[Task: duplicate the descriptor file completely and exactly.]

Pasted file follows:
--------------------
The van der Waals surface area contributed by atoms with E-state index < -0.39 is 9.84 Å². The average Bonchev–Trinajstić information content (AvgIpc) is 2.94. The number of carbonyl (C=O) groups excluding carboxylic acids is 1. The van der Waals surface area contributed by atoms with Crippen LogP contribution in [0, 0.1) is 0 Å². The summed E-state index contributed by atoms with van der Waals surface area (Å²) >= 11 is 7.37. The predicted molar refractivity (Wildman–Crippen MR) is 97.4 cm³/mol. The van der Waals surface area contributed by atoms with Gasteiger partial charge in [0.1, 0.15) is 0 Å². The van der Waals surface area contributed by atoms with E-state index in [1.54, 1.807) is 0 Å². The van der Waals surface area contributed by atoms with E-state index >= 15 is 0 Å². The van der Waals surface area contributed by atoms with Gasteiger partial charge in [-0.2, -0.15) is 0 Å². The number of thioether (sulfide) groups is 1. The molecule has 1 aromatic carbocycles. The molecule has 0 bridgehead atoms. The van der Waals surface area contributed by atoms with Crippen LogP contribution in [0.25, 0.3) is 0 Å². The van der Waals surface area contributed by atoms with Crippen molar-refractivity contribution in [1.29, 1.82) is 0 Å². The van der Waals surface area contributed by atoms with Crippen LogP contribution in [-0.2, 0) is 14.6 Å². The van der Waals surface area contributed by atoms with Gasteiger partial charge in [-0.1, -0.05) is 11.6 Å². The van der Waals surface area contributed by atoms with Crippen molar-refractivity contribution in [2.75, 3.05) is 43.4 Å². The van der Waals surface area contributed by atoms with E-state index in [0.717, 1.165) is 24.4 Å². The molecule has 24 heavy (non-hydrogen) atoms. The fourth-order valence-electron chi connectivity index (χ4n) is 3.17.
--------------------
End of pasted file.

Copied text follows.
The van der Waals surface area contributed by atoms with E-state index < -0.39 is 9.84 Å². The average Bonchev–Trinajstić information content (AvgIpc) is 2.94. The number of carbonyl (C=O) groups excluding carboxylic acids is 1. The van der Waals surface area contributed by atoms with Crippen LogP contribution in [0, 0.1) is 0 Å². The summed E-state index contributed by atoms with van der Waals surface area (Å²) >= 11 is 7.37. The predicted molar refractivity (Wildman–Crippen MR) is 97.4 cm³/mol. The van der Waals surface area contributed by atoms with Gasteiger partial charge in [0.1, 0.15) is 0 Å². The van der Waals surface area contributed by atoms with E-state index in [1.54, 1.807) is 0 Å². The van der Waals surface area contributed by atoms with E-state index >= 15 is 0 Å². The van der Waals surface area contributed by atoms with Gasteiger partial charge in [-0.2, -0.15) is 0 Å². The number of thioether (sulfide) groups is 1. The molecule has 1 aromatic carbocycles. The molecule has 0 bridgehead atoms. The van der Waals surface area contributed by atoms with Crippen LogP contribution in [0.25, 0.3) is 0 Å². The van der Waals surface area contributed by atoms with Crippen molar-refractivity contribution in [1.29, 1.82) is 0 Å². The van der Waals surface area contributed by atoms with Crippen LogP contribution in [-0.2, 0) is 14.6 Å². The van der Waals surface area contributed by atoms with Gasteiger partial charge in [-0.1, -0.05) is 11.6 Å². The van der Waals surface area contributed by atoms with Crippen molar-refractivity contribution in [2.75, 3.05) is 43.4 Å². The van der Waals surface area contributed by atoms with E-state index in [0.717, 1.165) is 24.4 Å². The molecule has 24 heavy (non-hydrogen) atoms. The fourth-order valence-electron chi connectivity index (χ4n) is 3.17.